4. “First, nations need space to develop their own industries and institutions. This might require subsidies and other supports that violate trade agreements. Second, free trade should be adopted gradually—no shock therapies, please.”
      All right, Naomi Klein. It's amazing how countries like Singapore and Hong Kong saw their economies soar despite the near absence of trade protectionism. Or if those countries are too small, we can look at India and China. When these two countries were still pursuing socialist economic policies, their economies stagnated and in China, millions died. After they finally began to liberalize their economies, they have positioned themselves to become the biggest economies of the world in the next ten to twenty years.

      “Mainstream economics has no strong theory of government, except that it is a corrector of market failures (which are presumed to be rare). We might call this a negative theory. The Fed can intervene to save the economy from collapse. Or anti-trust authorities can make sure markets are competitive (which they don’t do much of these days). Governments are also supposed to fill the hole for social goods that markets don’t provide, like highways and schools and clean air and water.”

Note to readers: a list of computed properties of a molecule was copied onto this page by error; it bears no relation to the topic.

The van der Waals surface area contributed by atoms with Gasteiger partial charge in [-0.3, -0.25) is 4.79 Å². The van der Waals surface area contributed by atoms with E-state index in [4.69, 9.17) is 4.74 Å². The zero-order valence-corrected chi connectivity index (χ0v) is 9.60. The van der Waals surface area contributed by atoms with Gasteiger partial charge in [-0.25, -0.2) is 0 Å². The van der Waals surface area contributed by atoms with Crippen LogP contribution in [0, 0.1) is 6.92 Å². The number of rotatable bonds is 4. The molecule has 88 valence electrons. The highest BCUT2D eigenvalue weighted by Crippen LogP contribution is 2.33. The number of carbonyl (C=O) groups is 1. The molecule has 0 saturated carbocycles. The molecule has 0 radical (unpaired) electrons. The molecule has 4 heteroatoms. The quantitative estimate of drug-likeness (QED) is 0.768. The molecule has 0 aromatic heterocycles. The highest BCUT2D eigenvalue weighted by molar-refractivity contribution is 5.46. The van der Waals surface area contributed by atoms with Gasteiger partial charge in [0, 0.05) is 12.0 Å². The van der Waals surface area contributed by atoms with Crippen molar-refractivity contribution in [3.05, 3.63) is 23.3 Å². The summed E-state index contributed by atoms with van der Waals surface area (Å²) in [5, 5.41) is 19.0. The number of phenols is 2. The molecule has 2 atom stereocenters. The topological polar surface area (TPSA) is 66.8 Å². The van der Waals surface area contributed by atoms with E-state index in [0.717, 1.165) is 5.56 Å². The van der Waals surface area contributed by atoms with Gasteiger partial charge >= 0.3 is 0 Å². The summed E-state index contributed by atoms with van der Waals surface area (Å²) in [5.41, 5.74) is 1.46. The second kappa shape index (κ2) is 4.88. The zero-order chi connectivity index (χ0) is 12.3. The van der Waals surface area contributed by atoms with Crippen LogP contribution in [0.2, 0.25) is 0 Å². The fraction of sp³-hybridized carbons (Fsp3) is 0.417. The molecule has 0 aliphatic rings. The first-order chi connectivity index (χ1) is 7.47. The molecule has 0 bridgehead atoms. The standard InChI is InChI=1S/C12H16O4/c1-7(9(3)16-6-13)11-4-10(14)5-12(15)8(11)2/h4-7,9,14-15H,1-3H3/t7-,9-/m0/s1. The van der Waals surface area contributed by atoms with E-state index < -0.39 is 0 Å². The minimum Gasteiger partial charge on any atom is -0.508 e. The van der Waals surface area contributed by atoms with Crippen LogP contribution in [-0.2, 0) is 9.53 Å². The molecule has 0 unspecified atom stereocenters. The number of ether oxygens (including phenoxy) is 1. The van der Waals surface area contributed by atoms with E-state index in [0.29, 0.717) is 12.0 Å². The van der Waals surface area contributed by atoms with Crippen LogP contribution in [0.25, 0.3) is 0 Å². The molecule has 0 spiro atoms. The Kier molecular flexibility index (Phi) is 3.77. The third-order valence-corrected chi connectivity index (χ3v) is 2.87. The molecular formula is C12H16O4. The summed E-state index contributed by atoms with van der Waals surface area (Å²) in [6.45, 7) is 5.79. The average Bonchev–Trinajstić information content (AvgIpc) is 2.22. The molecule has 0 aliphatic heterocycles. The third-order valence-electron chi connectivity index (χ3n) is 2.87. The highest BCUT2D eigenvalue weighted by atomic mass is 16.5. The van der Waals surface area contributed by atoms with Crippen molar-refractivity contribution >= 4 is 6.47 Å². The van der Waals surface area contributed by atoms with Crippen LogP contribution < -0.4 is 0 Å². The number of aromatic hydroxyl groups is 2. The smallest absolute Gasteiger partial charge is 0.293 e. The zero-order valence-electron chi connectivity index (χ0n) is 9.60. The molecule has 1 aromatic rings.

The Fed can save the economy? Has he not heard of well any conservative economist since the 1960s who has been saying that the Fed is a horrible thing?

      Markets don't provide roads?
      Markets don't provide schools?;
      Markets don't provide clean air or water?

      “Today, fears of a big federal deficit block adequate government investment. But the nation won’t grow without more government. The dominance of bad mainstream thinking, which leads to resistance to public investment, has been especially damaging because it undermines the foundation of future prosperity.”
      Where is his evidence that government investments lead to economic growth? I have evidence that says otherwise:;;;

      “The authority it provides economics is a false one because there are many immeasurable frictions that keep the invisible hand from producing the best outcome for all.”
      Has there ever been a free-market economist who has ever said that the free market would produce the best outcome for all? Sure, I've heard “most opportunities for as many people as possible,” but that's quite a long way off.

      “We don’t even know how the magic price where the supply and demand curves allegedly meet is arrived at.”
      No, no one knows that. Because there is no such thing as the equilibrium price. It's a theory that is taught in Economics 101 to emphasize the supply and demand curves, but in reality, that price is always constantly moving. Did he only just now realize that?

    5. “Another reason mainstream economics retains its magnetic hold is that it provides a safe basis for career advancement in academic institutions.”
      I dearly wish this were true. If I could get a job at AEI or FEE, life would be grand.